|By NATALE SCHIAVONI (Itália, 1777-1858)|
If the mere touch of the hem of His garment could cure a woman suffering with an issue of blood, then the human mind can hardly contemplate what thirty years of residence with the eternal Logos of God must have done for a human mind. After the years of companioning with Philip, Our Blessed Lord said to him, somewhat impatiently, at the Last Supper: "Have I been with you all this time and still you do not understand?" How much greater an understanding of His mysteries He must therefore have expected of His Mother, who had suffered with Him during all His hidden life!
Returning again to the idea of His obedience: the Gospel indicates immediately three effects of Our Lord's submission and obedience, namely, growth in age and grace and wisdom. The first effect of obedience is age, or bodily perfection. The inverse of this truth is that disobedience to nature destroys bodily health - disobedience to God's law spoils spiritual health. By submitting Himself to the laws of human development, He consented to an unfolding which in childhood should exhibit a perfect child; in youth, a perfect youth; and in manhood, a perfect man. It was the unfolding of a perfect bud in a perfect flower. Whatever age one accepts as the one in which the body reaches its natural perfection, the fact is that it lasts only a short time; then begins the decline. As the moon begins to lessen as soon as it reaches its fullness, so too the human body grows to its peak of development, and then begins its age. If thirty-three be taken as the age of full bodily growth and development, it would seem that Our Blessed Lord's ardent love for humanity waited until that age, when He had attained perfect growth and vigor, in order that He might offer His life in sacrifice at its very fullness. As the act of His Will was total and complete, so the human nature which He would sacrifice on the Cross would not be wanting in anything for its perfect oblation. Obedience to the law of nature produces physical maturity; obedience to the law of parents produces mental maturity; obedience to the Will of the Heavenly Father produces spiritual maturity. Our Blessed Lord, therefore, as the Lamb of God, submitted Himself to the shepherding of His Mother so that He might be physically perfect and without stain for the great day of His sacrifice on which He would be offered without opening His mouth.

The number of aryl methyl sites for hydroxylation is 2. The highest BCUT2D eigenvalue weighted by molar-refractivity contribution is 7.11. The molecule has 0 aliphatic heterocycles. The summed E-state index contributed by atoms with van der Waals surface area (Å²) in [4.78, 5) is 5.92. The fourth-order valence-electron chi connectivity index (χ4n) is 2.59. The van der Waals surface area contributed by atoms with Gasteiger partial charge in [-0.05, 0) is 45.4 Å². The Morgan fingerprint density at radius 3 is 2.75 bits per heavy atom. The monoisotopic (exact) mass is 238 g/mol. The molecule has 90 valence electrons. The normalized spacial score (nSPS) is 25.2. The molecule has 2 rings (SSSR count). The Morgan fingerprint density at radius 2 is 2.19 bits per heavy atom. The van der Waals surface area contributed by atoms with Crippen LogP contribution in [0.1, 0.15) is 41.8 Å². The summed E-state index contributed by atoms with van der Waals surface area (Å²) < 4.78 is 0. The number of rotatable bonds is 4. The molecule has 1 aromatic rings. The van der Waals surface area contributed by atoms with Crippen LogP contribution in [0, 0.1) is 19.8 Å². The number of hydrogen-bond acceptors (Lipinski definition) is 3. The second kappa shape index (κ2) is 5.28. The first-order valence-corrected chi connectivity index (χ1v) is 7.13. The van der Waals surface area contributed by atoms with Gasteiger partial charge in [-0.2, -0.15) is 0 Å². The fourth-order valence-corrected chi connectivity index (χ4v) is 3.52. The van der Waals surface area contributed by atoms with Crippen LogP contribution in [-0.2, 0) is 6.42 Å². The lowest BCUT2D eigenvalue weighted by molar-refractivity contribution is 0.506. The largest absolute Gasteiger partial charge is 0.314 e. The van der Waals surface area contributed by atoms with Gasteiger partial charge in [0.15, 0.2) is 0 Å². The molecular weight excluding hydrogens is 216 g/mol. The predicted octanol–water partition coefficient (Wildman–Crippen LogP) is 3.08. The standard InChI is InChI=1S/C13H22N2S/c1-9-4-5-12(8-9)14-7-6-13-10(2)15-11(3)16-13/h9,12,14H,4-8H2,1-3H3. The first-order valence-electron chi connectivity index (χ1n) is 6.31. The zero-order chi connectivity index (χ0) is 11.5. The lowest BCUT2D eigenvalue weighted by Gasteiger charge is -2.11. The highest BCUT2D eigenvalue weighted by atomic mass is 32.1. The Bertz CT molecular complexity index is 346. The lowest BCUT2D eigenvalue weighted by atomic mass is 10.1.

The flower that is planted in the right place to absorb out of the earth and atmosphere the nutritive forces that it needs will grow. It toils not, neither does it spin, and yet its invisible machinery captures the sunbeams and converts them into flowers and fruit for the welfare of man. So, children placed in the right environment grow in age, too. Place a water wheel in a stream, and it turns; place it in the rocks, and it does not move. So long as we are in the wrong place, we cannot grow. The secret of the growth of Our Lord is that He started in the right place; He was bathed with the warmth and the light and the refreshment of a home that was dedicated to God. One cannot put a bomb under a child and make it a man. Each thing has its own appointed law of growth, provided its roots are properly fixed. All growth is silent, and there is not a word out of the home of Nazareth in these eighteen long years between the Finding in the Temple and the Marriage Feast. Thus, when nature is baptized in the fullness of the powers of spring, there is hardly a rustle. The whole movement takes place secretly and silently, for the new world comes up like the sound of a trumpet. The greatest moral structures grow from day to day without noise; God's kingdoms come without observation. So Our Blessed Lord stayed in His place, did His carpentry, was obedient to His parents, accepted the restraints of His position, met His cares with a transcendent disdain, drank in the sunlight of His Father's* Faith , possessed His soul in perfect patience, although urged by deep sympathy and a throbbing desire to save man. There was no hurry, no impatience, no quick maturing of power, no marring of strength by haste. When Perseus told Pallas Athena that he was ready to go forth, young as he was, against the fabled monster Medusa, the strange lady smiled and said: "Not yet; you are too young, and too unskilled; for this is Medusa, the mother of a monstrous brood. Return to your home and do the work which awaits you there. You must play the man in that before I can think you worthy to go in search of Medusa." If it is hurry that enfeebles us, it is the silent obedience to God's law that serves to strengthen us.
* Either refers to Christ's foster father St. Joseph, or if to God the Father, then not in a literal sense, for God, knowing all things, does not have faith. [Ed.]